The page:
Whereas technology is a physical embodiment of information, technique is a direct application of information (in the form of a service).
For example: a pre-processed food product is a technology, so to speak, while the ability to prepare a meal, ‘just-in-time’ (J.I.T) is a technique.
With the processed food, a frozen prepared dinner, the ‘information’ content is embodied … and takes place in the factory – actually, the ‘high-tech’ technology is behind the scenes.
By comparison, the ‘J.I.T’ preparation of food … the culinary technique is equally ‘high-tech’ in a different way: the knowledge/skills required to prepare and cook a meal is quite sophisticated.
Technique is a form of ‘information technology, and can be very ‘high-tech’.
Unfortunately, as a society, we’ve come to value technology but have difficulty acknowledging the value of technique. As a result, there seems to be a bias that favours the physical embodiment of technological products.
Take note of the government support for ‘Green Technologies’, or the various categories for government economic stimulus initiatives … where do services ‘fit in’? Do they? Similarly, investors and venture capitalists focussing on ‘green tech’.
This is a vitally important issue, since we need more services in order to provide employment to a growing population and serve their needs.
We need an equal appreciation of the ‘high-tech’ of technique. We need a widespread acknowledgement of the technique involved in services, and their true value to society.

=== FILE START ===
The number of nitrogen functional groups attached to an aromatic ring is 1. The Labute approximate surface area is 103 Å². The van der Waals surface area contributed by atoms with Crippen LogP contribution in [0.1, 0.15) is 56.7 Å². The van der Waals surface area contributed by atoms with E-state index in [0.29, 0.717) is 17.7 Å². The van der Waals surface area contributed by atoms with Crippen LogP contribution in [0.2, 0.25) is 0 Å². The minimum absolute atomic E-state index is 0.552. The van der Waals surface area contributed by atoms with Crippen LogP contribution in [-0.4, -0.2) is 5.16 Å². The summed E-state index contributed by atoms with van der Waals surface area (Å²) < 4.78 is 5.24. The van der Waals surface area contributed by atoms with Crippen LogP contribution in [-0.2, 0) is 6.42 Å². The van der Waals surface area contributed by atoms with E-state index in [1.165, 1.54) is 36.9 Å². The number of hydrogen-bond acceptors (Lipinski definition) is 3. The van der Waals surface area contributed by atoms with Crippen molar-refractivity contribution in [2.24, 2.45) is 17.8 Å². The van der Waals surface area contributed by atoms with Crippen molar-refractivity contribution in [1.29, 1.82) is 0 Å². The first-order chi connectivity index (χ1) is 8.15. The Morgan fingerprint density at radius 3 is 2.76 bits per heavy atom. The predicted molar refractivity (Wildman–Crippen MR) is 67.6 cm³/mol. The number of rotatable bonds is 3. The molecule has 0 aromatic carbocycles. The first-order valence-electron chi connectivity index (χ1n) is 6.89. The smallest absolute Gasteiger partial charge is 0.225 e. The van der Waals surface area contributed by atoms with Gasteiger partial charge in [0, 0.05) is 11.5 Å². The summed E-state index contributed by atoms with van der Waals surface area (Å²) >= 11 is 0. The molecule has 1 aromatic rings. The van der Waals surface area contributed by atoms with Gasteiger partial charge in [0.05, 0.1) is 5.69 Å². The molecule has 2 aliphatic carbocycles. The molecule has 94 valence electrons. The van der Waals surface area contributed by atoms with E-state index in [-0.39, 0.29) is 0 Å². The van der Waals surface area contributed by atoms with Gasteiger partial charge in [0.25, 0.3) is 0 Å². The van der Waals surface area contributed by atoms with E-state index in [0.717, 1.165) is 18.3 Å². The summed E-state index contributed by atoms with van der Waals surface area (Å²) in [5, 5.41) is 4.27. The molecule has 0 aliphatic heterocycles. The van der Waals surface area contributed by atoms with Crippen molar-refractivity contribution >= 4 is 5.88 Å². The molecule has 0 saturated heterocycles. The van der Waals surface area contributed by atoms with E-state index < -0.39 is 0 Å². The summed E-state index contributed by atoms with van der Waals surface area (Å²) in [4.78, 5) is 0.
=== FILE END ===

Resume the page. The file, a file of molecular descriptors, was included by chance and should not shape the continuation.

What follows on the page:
As a society, we need to ‘de-couple’ the economy from physical matter/energy resources.
We need an ‘information intense’ economy … we need to emphasize the ‘direct application’ of information of services.
By doing so, we can generate value for people, directly, with minimal extraction, throughput and disposal of physical matter resources. This is prime example of optimization: making the best possible use of our knowledge/skills … information … to Maximize socio-economic value, while minimizing energy/matter resources and waste.
[The best way to minimize waste is to minimize the use of physical matter/energy in the first place. This is a primary means of Maximizing profit, and ought to be commonplace in management practice.]
Services, in this sense, are very much ‘non-consumptive’ of physical resources, and thus are very ‘low-impact’. The focus on services is essential to move towards sustainability and a resilient society.
The key is to design services which provide high-value to paying customers to generate the financial flow to support high-paying employment for the greatest possible overall socio-economic value … through the economic ‘multiplier’ effect.
We need to acknowledge and appreciate the ‘high-tech’ of technique.